The City of London recently participated in an initiative to test local wastewater for evidence of the COVID-19 virus, which will help provide an early indication if cases are increasing in the community.

As part of this testing, the City of London shared samples from the Greenway Wastewater Treatment Plant, which treats 60 per cent of London’s wastewater. Samples from the plant were taken each day between July 16, 2020 and July 19, 2020.  These samples were then analyzed by a team led by R. Michael McKay (Ph.D.), executive director and professor at the Great Lakes Institute for Environmental Research at the University of Windsor.

The samples yielded no evidence of the genetic signal of the COVID-19 virus.

“This is an exciting and innovative technology available to London,” said Scott Mathers, director of water and wastewater at the City of London. “These early results are encouraging and will provide the Middlesex-London Health Unit and London’s hospitals additional information to help fight the virus.”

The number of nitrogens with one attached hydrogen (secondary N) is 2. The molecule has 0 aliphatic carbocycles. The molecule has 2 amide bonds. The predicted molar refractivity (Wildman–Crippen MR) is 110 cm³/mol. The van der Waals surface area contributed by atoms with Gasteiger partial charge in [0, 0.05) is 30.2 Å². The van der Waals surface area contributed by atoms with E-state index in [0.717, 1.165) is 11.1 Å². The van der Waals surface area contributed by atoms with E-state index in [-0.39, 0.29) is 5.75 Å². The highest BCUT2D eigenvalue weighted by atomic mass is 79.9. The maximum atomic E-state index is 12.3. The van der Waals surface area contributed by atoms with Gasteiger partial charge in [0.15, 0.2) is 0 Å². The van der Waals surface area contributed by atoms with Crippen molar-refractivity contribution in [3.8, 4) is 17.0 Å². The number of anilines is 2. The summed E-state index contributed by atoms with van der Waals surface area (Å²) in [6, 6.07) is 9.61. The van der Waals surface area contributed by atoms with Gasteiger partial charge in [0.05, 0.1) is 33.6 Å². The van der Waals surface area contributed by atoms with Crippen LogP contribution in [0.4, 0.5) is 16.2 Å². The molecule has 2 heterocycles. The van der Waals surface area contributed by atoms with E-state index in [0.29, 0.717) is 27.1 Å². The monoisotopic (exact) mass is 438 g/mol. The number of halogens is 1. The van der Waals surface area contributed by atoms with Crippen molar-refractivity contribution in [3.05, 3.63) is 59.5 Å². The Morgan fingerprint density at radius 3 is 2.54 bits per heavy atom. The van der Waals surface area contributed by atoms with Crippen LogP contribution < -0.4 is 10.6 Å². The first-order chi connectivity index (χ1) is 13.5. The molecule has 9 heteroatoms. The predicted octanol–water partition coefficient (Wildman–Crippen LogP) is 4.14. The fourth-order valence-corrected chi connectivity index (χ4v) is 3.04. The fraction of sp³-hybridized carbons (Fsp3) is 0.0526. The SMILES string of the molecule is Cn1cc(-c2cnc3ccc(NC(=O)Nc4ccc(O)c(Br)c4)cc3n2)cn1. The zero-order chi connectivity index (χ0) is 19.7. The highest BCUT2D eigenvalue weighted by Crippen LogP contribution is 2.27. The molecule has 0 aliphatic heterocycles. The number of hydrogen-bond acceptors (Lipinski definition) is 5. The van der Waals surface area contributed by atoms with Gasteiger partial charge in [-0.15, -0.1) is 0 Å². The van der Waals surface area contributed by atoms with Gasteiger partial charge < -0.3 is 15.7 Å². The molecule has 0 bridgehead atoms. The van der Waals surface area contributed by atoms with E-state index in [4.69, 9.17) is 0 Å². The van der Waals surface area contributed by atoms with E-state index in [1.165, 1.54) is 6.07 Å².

The project at the Greenway Wastewater Treatment Plant follows a framework that has been used globally and has produced promising results for the early detection of potential community infections.

The Middlesex-London Health Unit is supportive of the project. The pilot project is taking place as part of the City of London and Middlesex-London Health Unit’s participation in the Canadian Coalition on Wastewater-Related COVID-19 Research. This initiative is a national collaboration of municipalities, utilities, scientists, public health agencies, and governments led by the Canadian Water Network.

The science to monitor wastewater for COVID-19 is still in its infancy. The negative samples do not indicate that the virus in no longer in the community, according to the City of London. The City reminds residents to continue maintaining physical distancing and following all social gathering guidelines to help stop the spread of COVID-19.

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Header Image Credit: Centers for Disease Control and Prevention.

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